“Goizueta gave me the confidence and creativity to think about things differently — to ask, ‘Why not?’”
After her undergraduate studies at Williams College, Lowell initially worked as a curator in New York at a gallery. “I hated it. I wanted to be useful in a more concrete way.”
Her decision to study family medicine led her to the University of Connecticut School of Medicine, where she earned her MD. During her residency in Lawrence, Massachusetts, Lowell began to understand the serious needs of underserved populations. “The community of Lawrence is about 90 percent Dominican immigrants, many of whom have very limited access to healthcare,” she explained.
Throughout her childhood, Lowell watched her mother — an attorney — do “good work for what she thought was right — helping those who couldn’t find help elsewhere.” Similarly, Lowell found herself drawn to helping the most underserved populations. During her time in Lawrence, Lowell became aware of the unmet needs of transgender people. She spent time at the Mazzoni Center in Philadelphia, which is exclusively devoted to LGBTQ health and well-being and transgender care. After completing her residency in 2013 and moving to Atlanta with her wife, Emily, Lowell realized she needed an MBA because “the field of medicine is run like a business in the U.S.”
While earning her MBA at Goizueta, she also treated patients, supervised residents at Emory and ran outpatient clinics. “My peers and classmates at Goizueta were amazing,” Lowell recalled. “Goizueta gave me the confidence and creativity to think about things differently — to ask, ‘Why not?’” That drive led Lowell to start an innovative transgender clinic in Atlanta to reach patients without access to affirming care, Queer Med.
“The help I provide — which is pretty basic — saves lives."
Although “Izzy has won awards and accolades for her work with the transgender community, Lowell dreams of a day when she’ll go out of business.“I hope that one day all of my patients will be able to go to their primary doctor and have insurance cover their medical care.”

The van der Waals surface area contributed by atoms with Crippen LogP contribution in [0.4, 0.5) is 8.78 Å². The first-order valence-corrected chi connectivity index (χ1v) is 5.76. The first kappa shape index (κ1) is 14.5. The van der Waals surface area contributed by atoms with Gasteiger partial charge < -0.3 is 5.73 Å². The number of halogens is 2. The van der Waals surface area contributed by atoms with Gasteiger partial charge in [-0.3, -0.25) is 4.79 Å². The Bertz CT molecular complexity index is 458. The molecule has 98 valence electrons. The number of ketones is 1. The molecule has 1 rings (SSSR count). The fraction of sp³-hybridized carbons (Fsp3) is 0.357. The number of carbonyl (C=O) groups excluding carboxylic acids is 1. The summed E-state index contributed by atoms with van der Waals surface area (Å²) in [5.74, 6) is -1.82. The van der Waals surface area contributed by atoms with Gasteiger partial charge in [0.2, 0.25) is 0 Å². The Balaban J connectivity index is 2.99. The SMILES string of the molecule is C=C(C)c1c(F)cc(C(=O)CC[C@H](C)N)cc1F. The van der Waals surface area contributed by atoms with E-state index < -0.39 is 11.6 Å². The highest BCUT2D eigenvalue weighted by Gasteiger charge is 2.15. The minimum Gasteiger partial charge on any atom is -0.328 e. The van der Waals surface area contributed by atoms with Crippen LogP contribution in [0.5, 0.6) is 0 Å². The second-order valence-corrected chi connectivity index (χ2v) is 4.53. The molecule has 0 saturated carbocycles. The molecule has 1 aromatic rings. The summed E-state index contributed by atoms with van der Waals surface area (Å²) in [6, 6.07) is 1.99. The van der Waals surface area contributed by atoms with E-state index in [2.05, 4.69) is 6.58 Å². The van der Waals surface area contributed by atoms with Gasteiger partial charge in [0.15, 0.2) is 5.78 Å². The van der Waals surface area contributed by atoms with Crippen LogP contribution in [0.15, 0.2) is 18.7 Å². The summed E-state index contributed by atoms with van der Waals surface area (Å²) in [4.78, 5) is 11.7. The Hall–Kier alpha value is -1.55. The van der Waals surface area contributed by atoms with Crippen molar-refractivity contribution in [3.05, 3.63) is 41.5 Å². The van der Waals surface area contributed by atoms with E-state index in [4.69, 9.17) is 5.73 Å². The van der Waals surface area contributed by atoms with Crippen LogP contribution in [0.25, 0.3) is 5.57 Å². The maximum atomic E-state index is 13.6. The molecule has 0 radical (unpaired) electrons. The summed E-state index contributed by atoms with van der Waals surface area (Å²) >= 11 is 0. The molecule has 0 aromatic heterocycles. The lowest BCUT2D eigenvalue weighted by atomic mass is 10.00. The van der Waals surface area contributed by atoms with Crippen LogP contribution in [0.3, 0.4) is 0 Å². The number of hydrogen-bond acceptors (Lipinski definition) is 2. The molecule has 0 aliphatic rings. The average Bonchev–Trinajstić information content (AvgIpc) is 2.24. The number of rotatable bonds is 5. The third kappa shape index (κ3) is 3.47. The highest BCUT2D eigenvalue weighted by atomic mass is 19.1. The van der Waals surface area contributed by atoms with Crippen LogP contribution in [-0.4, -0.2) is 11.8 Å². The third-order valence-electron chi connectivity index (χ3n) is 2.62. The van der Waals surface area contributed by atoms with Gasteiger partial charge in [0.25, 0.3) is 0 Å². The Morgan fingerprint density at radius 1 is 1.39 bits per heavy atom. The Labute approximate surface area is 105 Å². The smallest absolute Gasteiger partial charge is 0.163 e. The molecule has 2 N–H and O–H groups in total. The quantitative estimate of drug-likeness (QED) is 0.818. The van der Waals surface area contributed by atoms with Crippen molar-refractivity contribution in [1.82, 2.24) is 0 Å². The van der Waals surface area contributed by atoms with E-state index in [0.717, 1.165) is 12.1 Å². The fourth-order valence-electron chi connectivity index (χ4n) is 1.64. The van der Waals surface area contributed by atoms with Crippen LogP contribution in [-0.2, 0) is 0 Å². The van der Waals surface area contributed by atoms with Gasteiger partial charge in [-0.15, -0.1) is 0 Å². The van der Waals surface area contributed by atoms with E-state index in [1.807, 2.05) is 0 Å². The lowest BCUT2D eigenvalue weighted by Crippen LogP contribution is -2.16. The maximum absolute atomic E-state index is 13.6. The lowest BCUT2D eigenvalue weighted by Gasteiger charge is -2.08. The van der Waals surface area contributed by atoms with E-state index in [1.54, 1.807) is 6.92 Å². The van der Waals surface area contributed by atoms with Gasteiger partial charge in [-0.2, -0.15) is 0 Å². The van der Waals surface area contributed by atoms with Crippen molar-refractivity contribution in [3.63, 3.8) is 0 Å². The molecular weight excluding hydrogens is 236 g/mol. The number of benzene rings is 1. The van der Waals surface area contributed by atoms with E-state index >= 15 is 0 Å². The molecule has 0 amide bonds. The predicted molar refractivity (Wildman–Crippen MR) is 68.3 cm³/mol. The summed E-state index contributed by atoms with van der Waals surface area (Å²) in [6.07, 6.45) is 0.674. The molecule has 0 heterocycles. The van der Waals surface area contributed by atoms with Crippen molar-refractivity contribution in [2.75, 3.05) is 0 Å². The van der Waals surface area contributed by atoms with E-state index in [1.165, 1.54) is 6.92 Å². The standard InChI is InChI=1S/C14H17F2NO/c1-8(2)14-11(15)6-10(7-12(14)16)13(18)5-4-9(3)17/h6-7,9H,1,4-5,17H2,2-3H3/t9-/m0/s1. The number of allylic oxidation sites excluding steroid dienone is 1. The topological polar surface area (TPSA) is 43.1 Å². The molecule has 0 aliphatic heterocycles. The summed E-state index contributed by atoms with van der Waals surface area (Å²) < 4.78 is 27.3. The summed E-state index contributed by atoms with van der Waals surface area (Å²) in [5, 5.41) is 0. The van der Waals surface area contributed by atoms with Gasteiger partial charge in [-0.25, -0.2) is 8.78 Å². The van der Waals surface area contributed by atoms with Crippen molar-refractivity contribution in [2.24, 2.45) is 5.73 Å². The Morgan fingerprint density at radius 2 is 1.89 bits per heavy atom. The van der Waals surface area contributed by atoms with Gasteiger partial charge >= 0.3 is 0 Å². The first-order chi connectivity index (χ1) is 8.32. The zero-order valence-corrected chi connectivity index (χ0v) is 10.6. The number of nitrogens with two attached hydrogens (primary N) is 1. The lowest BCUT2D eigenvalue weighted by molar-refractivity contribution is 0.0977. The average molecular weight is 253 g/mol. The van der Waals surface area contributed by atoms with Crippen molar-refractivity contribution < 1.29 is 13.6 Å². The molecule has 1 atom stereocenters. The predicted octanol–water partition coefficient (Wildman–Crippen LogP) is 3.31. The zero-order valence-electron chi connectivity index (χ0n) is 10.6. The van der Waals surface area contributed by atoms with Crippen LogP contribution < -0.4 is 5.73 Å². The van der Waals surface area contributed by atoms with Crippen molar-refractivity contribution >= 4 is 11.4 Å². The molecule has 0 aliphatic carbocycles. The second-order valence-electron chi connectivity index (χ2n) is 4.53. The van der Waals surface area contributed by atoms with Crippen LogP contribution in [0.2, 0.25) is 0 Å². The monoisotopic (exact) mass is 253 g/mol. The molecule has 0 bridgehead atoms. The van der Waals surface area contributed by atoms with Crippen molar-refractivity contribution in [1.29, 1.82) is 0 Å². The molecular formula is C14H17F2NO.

Lowell noted that many of her patients could be treated by primary care doctors, but many in the medical profession claim to be unable to treat them. In reality,“hormone therapy is far more simple than, say, treating type 1 diabetes.” Lowell cited sobering suicide rates for members of the trans community — 41 percent have attempted suicide compared to 4.6 percent of the general public — and notes that among adolescents, the rates are “beyond unacceptable.”
“Kids and teens are a large part of my practice,” she said. “It’s not often as a primary care doctor that you get to save a life in such a concrete way. The help I provide — which is pretty basic — saves lives. For some teens, it’s ‘transition or die.’ That’s when parents seek me out. They might say, ‘I’m not fully on board with this. I just want them to live.’”
Lowell noted that during puberty, many teens feel “every ounce of hormone pulling them in the wrong direction. A lot of what I do is stopping puberty. If a trans woman grows up to be a 6-foot adult male-bodied person with a square face and jaw, the transition process is more difficult. Some people may choose that, but if she has the option to be 5 feet 10 with softer features, she may be much safer in today’s world.”